Told from the point of view of the Miami Dade College's Office of Institutional Effectiveness, this paper describes how the college is using a variety of data to make better-informed choices about the operation of student programs and services.
This guide is intended to help researchers in colleges and state agencies to use longitudinal student unit record data to create simple and meaningful statistics on student achievement.
This brief describes the methodology that CCRC researchers used to estimate the socioeconomic status of individual students in the Washington State community and technical college system.
This policy brief summarizes the research evidence on the impacts of performance funding and suggests ways that policymakers implementing performance funding programs can address obstacles and avoid unexpected outcomes.
This paper argues that policymaking has been impaired by an underappreciation of the high economic returns to community college credentials, and a misperception that community college costs are driven by wasteful spending. Enhancing quality at colleges will increase spending but can increase efficiency as well.
This report describes and compares how California, New York, Tennessee, and West Virginia have developed initiatives related to early college readiness assessments and transition curricula. A two-page policy brief is also available.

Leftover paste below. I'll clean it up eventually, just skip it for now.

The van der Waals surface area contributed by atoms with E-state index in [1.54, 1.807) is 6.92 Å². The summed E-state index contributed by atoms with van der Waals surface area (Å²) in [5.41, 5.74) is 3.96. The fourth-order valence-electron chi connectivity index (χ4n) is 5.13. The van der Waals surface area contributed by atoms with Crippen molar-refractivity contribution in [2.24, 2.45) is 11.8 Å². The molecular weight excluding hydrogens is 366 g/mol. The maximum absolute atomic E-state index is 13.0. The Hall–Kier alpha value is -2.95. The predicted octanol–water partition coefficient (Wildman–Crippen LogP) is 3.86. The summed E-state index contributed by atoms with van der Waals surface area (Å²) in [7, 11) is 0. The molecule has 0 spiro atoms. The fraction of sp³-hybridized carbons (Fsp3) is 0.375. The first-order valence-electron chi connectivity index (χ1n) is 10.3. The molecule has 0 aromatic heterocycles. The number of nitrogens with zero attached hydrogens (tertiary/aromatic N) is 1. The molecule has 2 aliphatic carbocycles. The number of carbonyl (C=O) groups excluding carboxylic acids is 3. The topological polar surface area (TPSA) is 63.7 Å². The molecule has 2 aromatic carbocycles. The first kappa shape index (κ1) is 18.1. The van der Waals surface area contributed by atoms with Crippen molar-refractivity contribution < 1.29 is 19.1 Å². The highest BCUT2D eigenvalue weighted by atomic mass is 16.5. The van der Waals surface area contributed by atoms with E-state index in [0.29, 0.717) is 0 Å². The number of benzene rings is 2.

This short paper identifies states in which local and statewide efforts have been made to implement early college readiness assessments and transition curricula.
Based on findings from a three-year study of Washington State’s Student Achievement Initiative, this policy brief offers lessons for state leaders seeking to design effective higher education performance funding systems.
This literature review of postsecondary online learning suggests that online coursework may hinder progression for low-income and underprepared students, explores why students might struggle in these courses, and offers suggestions on how policy and practice could be changed so that online learning can better meet its potential.
In this issue brief, prepared for the 2010 White House Summit on Community Colleges, the authors review evidence on the effectiveness of developmental education and provide information about student progression through remediation. The authors discuss problems associated with entry assessments, review costs, and describe three initiatives designed to improve developmental education services.
This paper demonstrates that findings from a 2009 U.S. Department of Education meta-analysis concluding that student learning outcomes in online college courses are superior to those in face-to-face courses do not hold for fully online, semester-length college courses. Partly in response to this CCRC analysis, the U.S. Department of Education released a revised edition of their report in 2010.